7. Visual distractions
Clutter can negatively impact on our ability to think and focus on the tasks at hand. If our desks pile up with paperwork, files or last week’s lunch, we can start to feel stressed out, whether we recognize it or not. Often the clutter on our desks is deprioritized work that we can put off until later, like filing or expenses. But it’s easy for items that need to be addressed to get lost in those piles and forgotten, leading to even more lost time.
Management strategies: Start a trend of weekly desk cleaning. Set aside half an hour on Friday afternoons where employees are encouraged to handle their filing, submit expense reports or address the clutter on their workspace so they can come back Monday morning to a clean slate. If everyone in the office is required to do it, no one will feel strange for being the only staff member addressing it.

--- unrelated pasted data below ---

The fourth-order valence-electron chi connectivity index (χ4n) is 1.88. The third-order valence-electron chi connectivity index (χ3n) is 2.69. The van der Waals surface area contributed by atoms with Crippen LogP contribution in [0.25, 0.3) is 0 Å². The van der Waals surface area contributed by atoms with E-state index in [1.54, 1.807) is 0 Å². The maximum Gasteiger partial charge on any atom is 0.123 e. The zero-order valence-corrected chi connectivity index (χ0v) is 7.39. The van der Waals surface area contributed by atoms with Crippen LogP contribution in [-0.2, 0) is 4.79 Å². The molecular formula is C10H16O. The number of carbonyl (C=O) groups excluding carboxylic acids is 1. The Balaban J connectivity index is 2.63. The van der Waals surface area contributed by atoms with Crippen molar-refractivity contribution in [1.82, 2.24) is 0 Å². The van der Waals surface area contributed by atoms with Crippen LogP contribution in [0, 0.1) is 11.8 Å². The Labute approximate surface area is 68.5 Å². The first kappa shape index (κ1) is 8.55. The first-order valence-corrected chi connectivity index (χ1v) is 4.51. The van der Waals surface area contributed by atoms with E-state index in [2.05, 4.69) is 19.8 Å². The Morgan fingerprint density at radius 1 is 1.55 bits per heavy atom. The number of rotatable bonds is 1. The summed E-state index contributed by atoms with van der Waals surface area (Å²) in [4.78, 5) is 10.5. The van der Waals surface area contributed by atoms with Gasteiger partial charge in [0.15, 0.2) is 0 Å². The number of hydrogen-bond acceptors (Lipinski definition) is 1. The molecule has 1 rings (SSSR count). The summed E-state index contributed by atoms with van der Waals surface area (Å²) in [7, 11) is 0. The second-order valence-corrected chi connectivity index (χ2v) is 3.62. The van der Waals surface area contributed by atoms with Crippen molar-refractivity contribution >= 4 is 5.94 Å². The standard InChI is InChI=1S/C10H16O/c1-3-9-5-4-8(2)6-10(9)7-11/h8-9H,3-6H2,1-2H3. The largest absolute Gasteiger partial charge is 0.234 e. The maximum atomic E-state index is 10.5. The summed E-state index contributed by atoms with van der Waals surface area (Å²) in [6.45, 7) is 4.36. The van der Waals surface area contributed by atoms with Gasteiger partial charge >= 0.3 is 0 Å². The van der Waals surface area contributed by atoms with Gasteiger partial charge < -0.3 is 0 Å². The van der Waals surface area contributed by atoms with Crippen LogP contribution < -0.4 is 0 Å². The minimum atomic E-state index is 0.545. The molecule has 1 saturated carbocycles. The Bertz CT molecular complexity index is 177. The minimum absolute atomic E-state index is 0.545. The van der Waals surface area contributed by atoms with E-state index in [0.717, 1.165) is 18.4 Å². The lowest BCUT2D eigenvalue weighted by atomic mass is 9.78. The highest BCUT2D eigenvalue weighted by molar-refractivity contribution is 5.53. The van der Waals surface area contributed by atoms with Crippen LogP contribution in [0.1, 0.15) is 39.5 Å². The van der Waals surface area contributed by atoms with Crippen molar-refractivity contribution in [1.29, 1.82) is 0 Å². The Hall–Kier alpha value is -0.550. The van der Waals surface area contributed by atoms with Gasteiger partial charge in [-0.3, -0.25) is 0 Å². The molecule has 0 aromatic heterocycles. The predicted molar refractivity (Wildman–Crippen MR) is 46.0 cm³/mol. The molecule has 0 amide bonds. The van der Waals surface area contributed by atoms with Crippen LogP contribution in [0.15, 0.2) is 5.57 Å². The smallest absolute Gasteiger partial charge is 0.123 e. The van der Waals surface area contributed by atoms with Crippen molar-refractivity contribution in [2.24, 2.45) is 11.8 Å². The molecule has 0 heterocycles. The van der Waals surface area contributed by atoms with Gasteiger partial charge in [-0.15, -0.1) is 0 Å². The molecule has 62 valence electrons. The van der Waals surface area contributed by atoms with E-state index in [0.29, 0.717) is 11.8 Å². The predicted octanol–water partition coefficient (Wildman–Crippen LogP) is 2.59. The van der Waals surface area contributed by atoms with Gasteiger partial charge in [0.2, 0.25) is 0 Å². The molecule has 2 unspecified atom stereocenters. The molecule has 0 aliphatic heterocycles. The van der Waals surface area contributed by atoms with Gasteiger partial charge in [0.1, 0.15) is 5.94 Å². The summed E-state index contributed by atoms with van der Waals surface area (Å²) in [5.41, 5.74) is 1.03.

Identify and manage workplace distractions with ActivTrak
Leverage ActivTrak’s workforce analytics solution to pinpoint distractions and stop them in their tracks. Get real-time activity reports to see when and where employees are most productive and what distractions may be hampering them, such as non-work-related websites or social media.
Empower employees to create their schedules around their most productive work hours based on actual data and gain insight into which employees may need help. Use Personal Insights reports to show employees how they divide their time between focused work, collaborating and multitasking. Uncover how much time employees spend in meetings and when the best time for meetings may be to allow them to spend their best hours focusing on their work.
Reduce the risk of burnout with wellness metrics, such as utilization level by week to surface workload balance issues. Use the Work Habits data to help employees establish time for breaks to avoid fatigue. Help employees understand not just how many hours they work, but how efficiently they’re working during those hours with Productivity Efficiency.
Get a free demo of ActivTrak to find out how it can decrease the impact of workplace distractions in your organization today.